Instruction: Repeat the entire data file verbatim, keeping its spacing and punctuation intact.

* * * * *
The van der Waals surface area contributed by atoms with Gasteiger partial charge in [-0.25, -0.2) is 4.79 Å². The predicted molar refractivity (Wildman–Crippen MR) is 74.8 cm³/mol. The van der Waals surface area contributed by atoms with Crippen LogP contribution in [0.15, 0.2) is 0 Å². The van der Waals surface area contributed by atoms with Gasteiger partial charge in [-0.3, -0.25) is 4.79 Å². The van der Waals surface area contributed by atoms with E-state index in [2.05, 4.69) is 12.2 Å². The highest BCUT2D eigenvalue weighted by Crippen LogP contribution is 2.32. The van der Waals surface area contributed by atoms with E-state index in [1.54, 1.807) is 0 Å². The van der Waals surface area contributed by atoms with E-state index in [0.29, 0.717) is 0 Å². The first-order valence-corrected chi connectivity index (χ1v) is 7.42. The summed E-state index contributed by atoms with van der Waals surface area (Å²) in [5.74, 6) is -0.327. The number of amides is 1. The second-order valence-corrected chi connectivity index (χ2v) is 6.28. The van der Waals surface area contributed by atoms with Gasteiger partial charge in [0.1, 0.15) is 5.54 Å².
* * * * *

The van der Waals surface area contributed by atoms with Gasteiger partial charge in [-0.25, -0.2) is 4.79 Å². The predicted molar refractivity (Wildman–Crippen MR) is 74.8 cm³/mol. The van der Waals surface area contributed by atoms with Crippen LogP contribution in [0.15, 0.2) is 0 Å². The van der Waals surface area contributed by atoms with Gasteiger partial charge in [-0.3, -0.25) is 4.79 Å². The van der Waals surface area contributed by atoms with E-state index in [2.05, 4.69) is 12.2 Å². The highest BCUT2D eigenvalue weighted by Crippen LogP contribution is 2.32. The van der Waals surface area contributed by atoms with E-state index in [1.54, 1.807) is 0 Å². The van der Waals surface area contributed by atoms with E-state index in [0.29, 0.717) is 0 Å². The first-order valence-corrected chi connectivity index (χ1v) is 7.42. The summed E-state index contributed by atoms with van der Waals surface area (Å²) in [5.74, 6) is -0.327. The number of amides is 1. The second-order valence-corrected chi connectivity index (χ2v) is 6.28. The van der Waals surface area contributed by atoms with Gasteiger partial charge in [0.1, 0.15) is 5.54 Å².